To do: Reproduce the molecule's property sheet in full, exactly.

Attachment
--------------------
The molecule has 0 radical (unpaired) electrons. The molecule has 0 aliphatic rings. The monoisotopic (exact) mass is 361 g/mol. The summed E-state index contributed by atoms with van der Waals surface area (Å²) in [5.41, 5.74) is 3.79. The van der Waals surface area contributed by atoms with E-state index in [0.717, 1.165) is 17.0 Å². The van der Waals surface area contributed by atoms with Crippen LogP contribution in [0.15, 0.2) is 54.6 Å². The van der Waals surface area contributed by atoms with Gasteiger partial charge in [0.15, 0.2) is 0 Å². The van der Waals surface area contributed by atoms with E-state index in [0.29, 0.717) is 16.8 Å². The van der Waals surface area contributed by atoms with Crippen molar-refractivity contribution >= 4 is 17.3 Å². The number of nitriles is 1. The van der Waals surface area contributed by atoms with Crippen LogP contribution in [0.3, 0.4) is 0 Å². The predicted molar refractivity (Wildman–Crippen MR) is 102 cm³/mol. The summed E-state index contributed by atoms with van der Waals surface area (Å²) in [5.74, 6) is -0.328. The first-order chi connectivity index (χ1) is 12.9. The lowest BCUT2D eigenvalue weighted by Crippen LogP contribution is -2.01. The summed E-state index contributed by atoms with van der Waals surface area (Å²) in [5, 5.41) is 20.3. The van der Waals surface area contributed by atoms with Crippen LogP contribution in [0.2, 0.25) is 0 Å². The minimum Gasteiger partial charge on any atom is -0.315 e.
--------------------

The molecule has 0 radical (unpaired) electrons. The molecule has 0 aliphatic rings. The monoisotopic (exact) mass is 361 g/mol. The summed E-state index contributed by atoms with van der Waals surface area (Å²) in [5.41, 5.74) is 3.79. The van der Waals surface area contributed by atoms with E-state index in [0.717, 1.165) is 17.0 Å². The van der Waals surface area contributed by atoms with Crippen LogP contribution in [0.15, 0.2) is 54.6 Å². The van der Waals surface area contributed by atoms with Gasteiger partial charge in [0.15, 0.2) is 0 Å². The van der Waals surface area contributed by atoms with E-state index in [0.29, 0.717) is 16.8 Å². The van der Waals surface area contributed by atoms with Crippen molar-refractivity contribution >= 4 is 17.3 Å². The number of nitriles is 1. The van der Waals surface area contributed by atoms with Crippen LogP contribution in [0.3, 0.4) is 0 Å². The predicted molar refractivity (Wildman–Crippen MR) is 102 cm³/mol. The summed E-state index contributed by atoms with van der Waals surface area (Å²) in [5.74, 6) is -0.328. The first-order chi connectivity index (χ1) is 12.9. The lowest BCUT2D eigenvalue weighted by Crippen LogP contribution is -2.01. The summed E-state index contributed by atoms with van der Waals surface area (Å²) in [5, 5.41) is 20.3. The van der Waals surface area contributed by atoms with Crippen LogP contribution in [0.2, 0.25) is 0 Å². The minimum Gasteiger partial charge on any atom is -0.315 e.